The company’s founder Daniel Sklaar said the redesign of the brand’s dark chocolate bars will enhance the consumer’s tasting experience.
“The quicker a chocolate melts in your mouth, the faster its flavor molecules get released,” he noted.
The new Fine & Raw signature bars are 40% slimmer than their originals, yet each bar’s overall weight and price stay the same, according to Sklaar.
“Our redesign reflects not only our obsession with making the best craft chocolate in the world, but leading the industry in innovation from ingredients to presentation,” he said.
Along with its product redesign, Fine & Raw Chocolate also added two new flavors to its existing line of more than 20 bars, including cashew nut butter (its flavor enforced by vanilla) and 70% cacao blended with coconut sugar.
Additionally, to fit the new size of the chocolate (now 6X6 inches each bar versus the original 5x2 inches), Fine & Raw adopted a brand new cover hand-drawn by several designers and illustrators.
“The original graphics imagery and the brown craft paper are so visually expressive of the handmade nature and artisanship of our chocolate… but my impulse was to have more expression of who we are as a company, so I injected a bunch of colors to show our vibrancy,” said Sklaar.
However, he did admit the Fine & Raw’s rebranding process could put its popularity among consumers at risk.
“It’s kind of scary to do a rebrand because after a long process of working with designers, what’s the market going to say next?” said Sklaar.
The craft chocolate’s new look, however, seems to resonate with the market.
Before its tradeshow debut at the Summer Fancy Food Show in New York City later this month, the new Fine & Raw products have hit Whole Foods shelves through a direct distribution partnership and the two biggest department stores in Japan.
From sweet tooth to dark chocolate connoisseur
The evolution to become one of the landmark craft chocolatiers in the US comes as no surprise as Sklaar said his passion for fine cocoa beans has always been pushing him to go further with his business.
“I moved to New York in 2003 [from South Africa] with an adventurous spirit. I first got into finance, but with a soul-searching mission of creating something accessible and authentic, I ended up as a chef in the raw food industry and fell in love with chocolate,” he told ConfectioneryNews.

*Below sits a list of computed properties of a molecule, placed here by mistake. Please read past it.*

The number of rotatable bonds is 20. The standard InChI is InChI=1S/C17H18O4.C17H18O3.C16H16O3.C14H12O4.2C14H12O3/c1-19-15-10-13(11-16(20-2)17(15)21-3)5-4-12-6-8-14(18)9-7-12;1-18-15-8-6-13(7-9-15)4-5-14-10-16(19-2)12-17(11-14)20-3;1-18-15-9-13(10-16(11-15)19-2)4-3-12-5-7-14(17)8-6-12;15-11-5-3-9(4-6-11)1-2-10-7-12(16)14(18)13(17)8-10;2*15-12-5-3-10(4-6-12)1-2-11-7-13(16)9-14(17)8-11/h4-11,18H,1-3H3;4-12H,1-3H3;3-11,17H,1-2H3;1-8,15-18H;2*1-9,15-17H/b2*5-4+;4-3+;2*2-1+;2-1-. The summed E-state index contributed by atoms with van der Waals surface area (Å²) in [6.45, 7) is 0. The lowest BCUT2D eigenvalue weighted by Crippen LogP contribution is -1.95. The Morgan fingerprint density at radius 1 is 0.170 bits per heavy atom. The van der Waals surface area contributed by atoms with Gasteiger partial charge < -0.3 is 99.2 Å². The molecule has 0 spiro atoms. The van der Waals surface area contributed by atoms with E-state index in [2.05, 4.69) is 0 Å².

“I sold my first small batches of chocolate in Brooklyn around 2007, and since then, our business has been spreading like a wildflower,” said Sklaar.
Sklaar himself has also been growing alongside Fine & Raw for the past 11 years.
“I cycled through different flavors and experimented different ingredients. I had a more sweet tooth to begin with, but now I have far more appreciation for dark varieties… [Among all dark chocolate,] our quality is at the top because of our skills in the kitchen,” he said.
“We’re also bean-to-bar. By partnering with another chocolate supplier and a non-profit Uncommon Cacao, we together work with farmers and co-ops in Ecuador and Ghana to source cocoa beans, and make sure they participate in sustainable agriculture,” added Sklaar.
Fine & Raw has experienced “healthy and steady” growth since its inception with an average 10% year-over-year growth rate, according to Sklaar. This year, it aims to grow by 40% in sales.
As the company snowballs into a bigger enterprise, Sklaar noted he will be more involved in cocoa sustainability down the road.
Relocating to new factory and seeking investments
Fine & Raw’s fast growth doesn’t always come with a pat on the back. It sometimes means sacrifice.
The company had to shut down its chocolate demonstrating area in its current factory and replaced it with more manufacturing capabilities.
“As our manufacturing grows, we’ll need more space. That’s why we’re moving to a new warehouse just down the road [from our current one] in Bushwick, Brooklyn, which is an industrial and cultural neighborhood,” said Sklaar.
“I think that’s a healthy expansion, and it will involve switching over some of our hand-made process into one or two pieces of machinery,” he added. “We will also host events at the factory, inviting chefs to do pairings and dinners.”
Once Fine & Raw settles into the new facility, it will start seeking another round of funding, according to Sklaar.
“Our business has been funded by myself, friends and family so far. [But,] several people have approached me for equity injection. We want to find partnerships that make sense because it’s not so much about equity as it is knowledge and experience that can eventually contribute to Fine & Raw,” he said.